Application of A Grand Theory

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Application of a Grand Theory
Mallory Rahar
Maryville

September 4, 2014
Application of a Grand Theory
Nurses use theories in every day practice to help answer questions and to build a strong foundation from. In this paper, two theories will be compared and contrasted. The first article applied Virginia Henderson’s grand theory of Principles and Practice of Nursing, also known as the activities of living theory (Nicely & DeLario, 2011). She believed, “the best health care is patient-focused; better still, family-focused” (Nicely & DeLario, 2011, p. 72). In this article, Henderson’s theory was applied specifically to the population of organ donation. Nicely and DeLario (2011) defined an organ donor as “an individual who is brain dead and is a candidate for solid-organ donation for transplantation” (p. 72). As one can imagine, this situation places a significant amount of stress on not only the patient but also the patient’s family and support system. By applying the fourteen activities categorized under Henderson’s theory, nurses are able to provide the brain dead patient with the proper care they deserve and to ease the process for the family going through this unfortunate situation.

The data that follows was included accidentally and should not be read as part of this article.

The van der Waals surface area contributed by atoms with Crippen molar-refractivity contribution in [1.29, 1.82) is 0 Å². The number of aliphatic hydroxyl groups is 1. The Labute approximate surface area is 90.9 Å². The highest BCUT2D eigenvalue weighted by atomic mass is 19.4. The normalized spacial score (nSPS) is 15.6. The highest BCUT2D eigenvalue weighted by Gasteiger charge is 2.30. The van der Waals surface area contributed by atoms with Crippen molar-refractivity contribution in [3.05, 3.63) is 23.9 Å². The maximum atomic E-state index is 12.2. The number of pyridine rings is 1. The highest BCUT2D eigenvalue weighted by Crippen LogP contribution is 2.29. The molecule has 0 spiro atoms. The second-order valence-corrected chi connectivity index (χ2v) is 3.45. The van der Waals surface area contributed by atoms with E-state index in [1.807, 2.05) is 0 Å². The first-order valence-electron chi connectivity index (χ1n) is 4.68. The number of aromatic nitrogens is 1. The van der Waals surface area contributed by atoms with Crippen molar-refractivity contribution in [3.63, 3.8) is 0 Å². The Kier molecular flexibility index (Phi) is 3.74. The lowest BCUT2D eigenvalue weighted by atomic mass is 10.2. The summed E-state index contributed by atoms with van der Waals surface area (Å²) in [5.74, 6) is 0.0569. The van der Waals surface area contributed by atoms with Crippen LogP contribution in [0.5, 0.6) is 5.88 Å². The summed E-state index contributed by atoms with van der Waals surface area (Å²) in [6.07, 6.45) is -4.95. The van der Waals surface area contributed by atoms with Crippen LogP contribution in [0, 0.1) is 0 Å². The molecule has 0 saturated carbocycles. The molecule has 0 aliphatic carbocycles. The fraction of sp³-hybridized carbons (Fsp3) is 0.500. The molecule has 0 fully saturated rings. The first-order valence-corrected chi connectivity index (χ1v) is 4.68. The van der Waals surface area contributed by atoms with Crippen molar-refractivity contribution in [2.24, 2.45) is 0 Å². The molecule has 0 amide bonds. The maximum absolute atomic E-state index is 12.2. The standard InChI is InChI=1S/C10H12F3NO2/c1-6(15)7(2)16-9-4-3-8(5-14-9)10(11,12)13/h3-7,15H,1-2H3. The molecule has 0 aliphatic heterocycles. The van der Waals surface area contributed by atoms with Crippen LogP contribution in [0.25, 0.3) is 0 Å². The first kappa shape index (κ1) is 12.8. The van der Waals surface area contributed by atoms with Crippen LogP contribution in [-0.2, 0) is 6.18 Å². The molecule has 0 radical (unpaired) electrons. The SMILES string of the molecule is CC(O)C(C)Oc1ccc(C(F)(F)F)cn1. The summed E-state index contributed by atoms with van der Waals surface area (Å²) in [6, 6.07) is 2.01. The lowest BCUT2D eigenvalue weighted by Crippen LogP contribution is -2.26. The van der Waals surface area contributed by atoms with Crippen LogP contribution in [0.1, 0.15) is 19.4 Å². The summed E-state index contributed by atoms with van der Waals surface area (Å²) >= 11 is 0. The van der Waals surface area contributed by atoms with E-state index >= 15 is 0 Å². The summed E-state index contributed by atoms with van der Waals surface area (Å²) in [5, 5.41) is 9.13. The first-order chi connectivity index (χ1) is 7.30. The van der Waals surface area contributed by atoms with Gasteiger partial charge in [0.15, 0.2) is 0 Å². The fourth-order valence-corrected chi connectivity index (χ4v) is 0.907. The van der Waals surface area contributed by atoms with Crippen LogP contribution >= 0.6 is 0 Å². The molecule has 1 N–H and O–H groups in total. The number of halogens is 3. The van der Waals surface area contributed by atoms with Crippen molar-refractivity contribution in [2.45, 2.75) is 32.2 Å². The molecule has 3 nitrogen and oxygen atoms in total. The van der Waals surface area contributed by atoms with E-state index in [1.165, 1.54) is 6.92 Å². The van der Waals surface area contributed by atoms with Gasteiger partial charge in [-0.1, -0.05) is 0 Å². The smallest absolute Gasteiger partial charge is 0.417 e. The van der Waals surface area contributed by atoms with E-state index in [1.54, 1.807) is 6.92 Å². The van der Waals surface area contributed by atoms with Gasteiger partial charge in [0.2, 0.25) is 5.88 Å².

For example, the first activity involves normal breathing. In order for organs to be viable, a person who cannot breathe independently will require immediate intubation. According to Nicely and DeLario (2011), “intubation and ventilation is necessary and is not negotiable in a brain-dead patient” (p. 73). A competent nurse will recognize the need for such an intervention and assist in achieving the desired outcome. Henderson’s activities go beyond physiological interventions for the patient, they include personal care and family support as well. Such as, bathing the patient and presenting them in a way to the family that encompasses comfort and holistic nursing care. By performing all fourteen of Henderson’s activities, a nurse is able to



References: Mefford, L. C., & Alligood, M. R. (n.d.). Testing a theory of health promotion for preterm infants based on Levine’s conservation model of nursing. The Journal of Theory Construction & Testing, 15(2), 41-47. Nicely, B., & DeLario, G. (2011). Virginia Henderson’s principles and practice of nursing applied to organ donation after brain death. Progress in Transplantation, 21(1), 72-77.

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